the gothic dresser.

A while back I sent Mr. Q off to purchase this dresser via Craigslist mainly for its mirror harp, which I took off and am keeping because it’s amazing (you’ll see it tomorrow).  But even though I was mainly interested in the mirror, I also thought the dresser itself was pretty fab.  Here is the ‘before’ photo, which doesn’t include the mirror, but it does include the ‘hanky drawers’.

Hanky drawers are those two little drawers, or in this case hinged boxes, that are sitting on top of the dresser.

They were meant to store handkerchiefs back in the day when people actually had such things.  I generally remove hanky drawers.  Much like mirrors, they tend to limit the use of the dresser.  And without the mirror, they look kind of silly sitting there on top of the dresser.  I’ve already re-purposed them as well, and I’ll share those later this week too.

But for today, let’s just talk about the dresser itself.  I’m calling it the gothic dresser, although technically I don’t think this dresser is ornate enough to qualify as ‘gothic’.  It has a kind of gothic vibe though.  Do any of you know what this style might be called?

I love those tear drop drawer pulls.  Even though one had fallen off, it was included with the dresser so they were all there.  They were the reason I chose to paint the body of the dresser in Homestead House’s Coal Black milk paint.

Unfortunately, when I went to put the drawer pulls back on after painting I discovered that the one that wasn’t on when I purchased the dresser was damaged beyond use.  Argh.  That explains why it was just lying in the drawer!

Luckily I had just purchased some round black knobs with a matte finish from Hobby Lobby and I think they ended up working well with the tear drop pulls.

Rather than paint the entire dresser black, I stripped the top and waxed it with Miss Mustard Seed’s Antiquing Wax for contrast.

I have been getting a ton of mileage out of that MMS Antiquing Wax lately!

I had so much fun staging this dresser with some of my favorite black props like my vintage phone.

And the all black Big Ben from my non-collection of clocks.

Since I had some paint left over after painting the dresser itself, I painted the 2nd drop leaf from my green alligator table with it and then added a French stencil.

I have to say, I absolutely love how this one turned out.  You can be sure there will be more drop leaf signs in my future with this stencil on them.

By the way, I added a top coat of Miss Mustard Seed’s hemp oil on both the dresser and the drop leaf sign.

I’m so glad I went with the Coal Black on this piece despite the damaged drawer pull, I think it was the perfect choice with the contrast of the wood top.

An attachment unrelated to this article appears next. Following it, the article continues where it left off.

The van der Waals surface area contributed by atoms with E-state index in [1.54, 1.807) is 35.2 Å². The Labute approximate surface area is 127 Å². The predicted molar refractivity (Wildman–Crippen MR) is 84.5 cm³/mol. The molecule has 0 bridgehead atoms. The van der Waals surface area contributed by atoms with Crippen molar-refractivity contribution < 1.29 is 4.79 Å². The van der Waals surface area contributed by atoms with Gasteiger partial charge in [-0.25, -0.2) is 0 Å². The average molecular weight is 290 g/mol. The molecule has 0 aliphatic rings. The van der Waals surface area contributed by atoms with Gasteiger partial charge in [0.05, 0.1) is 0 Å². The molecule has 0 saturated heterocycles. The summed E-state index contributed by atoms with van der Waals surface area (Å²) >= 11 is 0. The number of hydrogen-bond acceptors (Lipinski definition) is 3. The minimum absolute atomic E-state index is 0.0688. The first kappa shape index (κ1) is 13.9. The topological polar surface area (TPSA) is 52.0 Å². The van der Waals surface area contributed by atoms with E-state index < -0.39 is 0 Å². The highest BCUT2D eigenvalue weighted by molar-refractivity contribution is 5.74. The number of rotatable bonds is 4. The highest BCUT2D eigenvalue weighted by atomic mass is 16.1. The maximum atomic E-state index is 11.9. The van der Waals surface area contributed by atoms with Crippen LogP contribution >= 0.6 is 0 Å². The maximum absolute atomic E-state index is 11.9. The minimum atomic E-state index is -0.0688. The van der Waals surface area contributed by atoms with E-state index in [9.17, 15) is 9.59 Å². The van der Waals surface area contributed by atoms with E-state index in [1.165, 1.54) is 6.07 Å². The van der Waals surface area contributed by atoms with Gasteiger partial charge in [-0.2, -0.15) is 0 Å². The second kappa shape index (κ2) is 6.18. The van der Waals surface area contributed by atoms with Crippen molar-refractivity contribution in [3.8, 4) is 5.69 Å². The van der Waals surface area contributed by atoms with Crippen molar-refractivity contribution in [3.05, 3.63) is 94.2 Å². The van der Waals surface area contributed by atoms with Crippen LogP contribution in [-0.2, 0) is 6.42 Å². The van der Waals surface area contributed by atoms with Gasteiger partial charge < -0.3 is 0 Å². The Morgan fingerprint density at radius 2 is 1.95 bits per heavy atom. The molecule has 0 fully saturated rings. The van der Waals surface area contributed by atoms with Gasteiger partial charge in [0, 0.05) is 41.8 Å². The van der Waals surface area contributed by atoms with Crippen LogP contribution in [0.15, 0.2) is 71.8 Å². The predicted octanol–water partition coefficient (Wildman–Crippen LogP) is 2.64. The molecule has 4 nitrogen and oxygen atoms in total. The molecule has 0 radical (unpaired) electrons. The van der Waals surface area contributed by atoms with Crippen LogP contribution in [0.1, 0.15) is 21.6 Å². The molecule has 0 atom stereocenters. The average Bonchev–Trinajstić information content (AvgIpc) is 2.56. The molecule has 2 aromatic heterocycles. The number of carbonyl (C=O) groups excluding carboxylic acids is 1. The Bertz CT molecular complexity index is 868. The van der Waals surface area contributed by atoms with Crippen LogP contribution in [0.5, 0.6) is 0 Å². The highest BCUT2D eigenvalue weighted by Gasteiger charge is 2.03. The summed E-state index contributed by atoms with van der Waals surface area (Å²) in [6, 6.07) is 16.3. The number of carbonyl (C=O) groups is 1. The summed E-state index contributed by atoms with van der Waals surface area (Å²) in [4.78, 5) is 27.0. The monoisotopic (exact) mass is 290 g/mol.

Both the dresser and the sign are available for sale while they last.  If you are local, be sure to check my ‘available for local sale’ page for more details.





sunbleached coffey.

You’re probably wondering about that weird title, but all will soon make sense to you.

Some of you may recognize the name Kent-Coffey, especially if you know your mid-century furniture designers.  I always thought Kent-Coffey pieces were expensive, high end, sleek, designer items.  On the contrary, a little bit of research has revealed that Kent-Coffey furniture was intended for the average consumer.  Much like Readers Digest books, it was mass produced and was priced affordably.

Not only that, but in addition to the sleeker, more modern designs, Kent-Coffey also made some French Provincial stuff.

Like this dresser from the Charmant line.

I picked this one up via Craigslist.  I had seen a photo of a similar piece online that had been refinished with white washed drawers and a pale grey painted body and I wanted to try the same look myself.  I wish I could remember where I saw it so that I could give proper credit, but I’ve searched and searched and can’t find it.  Suffice to say, this is a copied idea not one that I came up with on my own.

My first step was to strip all of the drawer fronts.  Once I had the finish removed I could see how beautiful the grain was.  After a good cleaning and sanding, instead of white washing them I chose to stain them with Varathane’s wood stain in Sunbleached, followed by a coat of Minwax Wipe on Poly.

I painted the body of the dresser in Fusion’s Bedford.

Bedford might just be my favorite of all the Fusion shades of grey (although I do also love Putty, which is just a little more pale).

I decided to keep the original hardware since it works so well with the whole French provincial look, but the drawer pulls really popped too much in their original brass color.  So I ‘white washed’ them using a Little Billy Goat Goat Stick in Cream.

For more info on Goat Sticks, check out {this post}.

Now the drawer pulls blend a little bit more with the overall sunbleached look of this dresser.

This is a bit different from my usual treatment for a French provincial piece (you can see others here, here and here).  What do you think of it?

Is it your cup of tea?  Or should I say Coffey?

This dresser is for sale. If you are local and in need of some Sunbleached Coffey, be sure to check my ‘available for local sale’ page for more details.